"Is that my sausage po-boy he's making?" cried Glenn, a New Orleans native who returned to the city this weekend for the first time since Katrina. "Oh my God! He IS making my sausage po-boy."
"Cheese?" the cooked asked.
"Of course! Double cheese, with extra lettuce and tomatoes," Glenn demanded. I've never seen anyone get quite so excited about buying a sandwich at the Nelli Deli, a Bourbon Street corner grocery where I stopped for take-out dinner tonight.
But Glenn and his friend Derrick were in town for the first time since days after the hurricane when they were evacuated from the Ernest N. Morial Convention Center. They've been living in suburban Seattle since, and they're planning to stay in Washington.
There was no question they would return to the northwest after riding through the dead zone from the airport, Glenn said. "It's horrible. It's so depressing" he told me while we waited for our po-boys at the deli counter.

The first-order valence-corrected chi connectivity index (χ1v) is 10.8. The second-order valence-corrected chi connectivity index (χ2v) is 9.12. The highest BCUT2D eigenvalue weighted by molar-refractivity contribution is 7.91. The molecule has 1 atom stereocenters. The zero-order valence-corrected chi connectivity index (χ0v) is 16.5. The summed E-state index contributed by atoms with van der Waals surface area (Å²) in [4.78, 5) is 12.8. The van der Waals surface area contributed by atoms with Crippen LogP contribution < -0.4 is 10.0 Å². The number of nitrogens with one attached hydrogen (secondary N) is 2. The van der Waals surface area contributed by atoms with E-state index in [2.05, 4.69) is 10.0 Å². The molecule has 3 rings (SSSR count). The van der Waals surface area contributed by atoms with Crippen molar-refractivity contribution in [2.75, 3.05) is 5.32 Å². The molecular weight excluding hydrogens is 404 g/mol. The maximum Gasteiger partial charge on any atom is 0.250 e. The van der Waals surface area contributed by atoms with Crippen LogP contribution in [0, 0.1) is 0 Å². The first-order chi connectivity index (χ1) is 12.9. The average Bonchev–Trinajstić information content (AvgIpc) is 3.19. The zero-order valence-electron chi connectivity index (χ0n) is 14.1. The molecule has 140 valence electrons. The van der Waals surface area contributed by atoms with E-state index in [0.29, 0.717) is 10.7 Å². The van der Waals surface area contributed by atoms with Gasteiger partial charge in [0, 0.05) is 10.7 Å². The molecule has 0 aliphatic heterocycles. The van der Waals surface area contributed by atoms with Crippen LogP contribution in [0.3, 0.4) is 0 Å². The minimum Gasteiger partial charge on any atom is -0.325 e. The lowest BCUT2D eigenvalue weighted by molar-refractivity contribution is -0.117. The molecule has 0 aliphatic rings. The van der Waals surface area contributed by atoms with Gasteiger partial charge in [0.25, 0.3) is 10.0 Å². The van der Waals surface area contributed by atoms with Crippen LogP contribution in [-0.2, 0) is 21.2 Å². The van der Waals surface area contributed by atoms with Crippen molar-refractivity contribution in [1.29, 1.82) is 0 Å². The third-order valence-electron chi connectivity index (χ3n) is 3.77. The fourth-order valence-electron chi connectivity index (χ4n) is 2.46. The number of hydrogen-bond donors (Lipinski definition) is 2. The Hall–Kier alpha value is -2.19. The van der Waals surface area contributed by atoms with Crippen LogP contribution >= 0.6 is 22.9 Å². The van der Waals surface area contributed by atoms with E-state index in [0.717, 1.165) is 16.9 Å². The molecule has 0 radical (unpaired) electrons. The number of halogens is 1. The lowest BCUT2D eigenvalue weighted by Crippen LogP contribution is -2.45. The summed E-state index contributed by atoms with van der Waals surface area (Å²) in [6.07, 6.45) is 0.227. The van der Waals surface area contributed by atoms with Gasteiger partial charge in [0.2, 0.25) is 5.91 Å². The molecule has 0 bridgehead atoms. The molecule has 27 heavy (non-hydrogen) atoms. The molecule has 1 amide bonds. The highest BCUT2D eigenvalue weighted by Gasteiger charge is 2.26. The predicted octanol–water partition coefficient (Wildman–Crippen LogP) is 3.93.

Before the storm, Derrick worked as a kitchen assistant in a local high-end restaurant where the chef had allowed him to try his hand at cooking from time to time. After arriving in Washington, he found a kitchen job in a Seattle suburb but the manager wasn't interested in fostering his cooking ambitions. They also had trouble understanding his accent. "It's different up there," he said.
He lost the job after a few weeks.
There are better opportunities in Seattle proper, but Derrick doesn't have a car and he hasn't yet mastered the city's transit system.
Still, he says his life there is better than it ever was in New Orleans or what it could be now here.
They both miss New Orleans - the friendliness of people here, the music, the food (in Seattle they paid $13 a pound for fresh shrimp and are limited to salmon for fresh fish), sunshine (Seattle had a record string of rain days recently) and even The Times-Picayune, which Glenn bought at the deli. "Oh my God! Look Derrick. It's The Times-Picayune. I didn't know they were still publishing."
But they're just visitors now. They've moved on, and they're not looking back.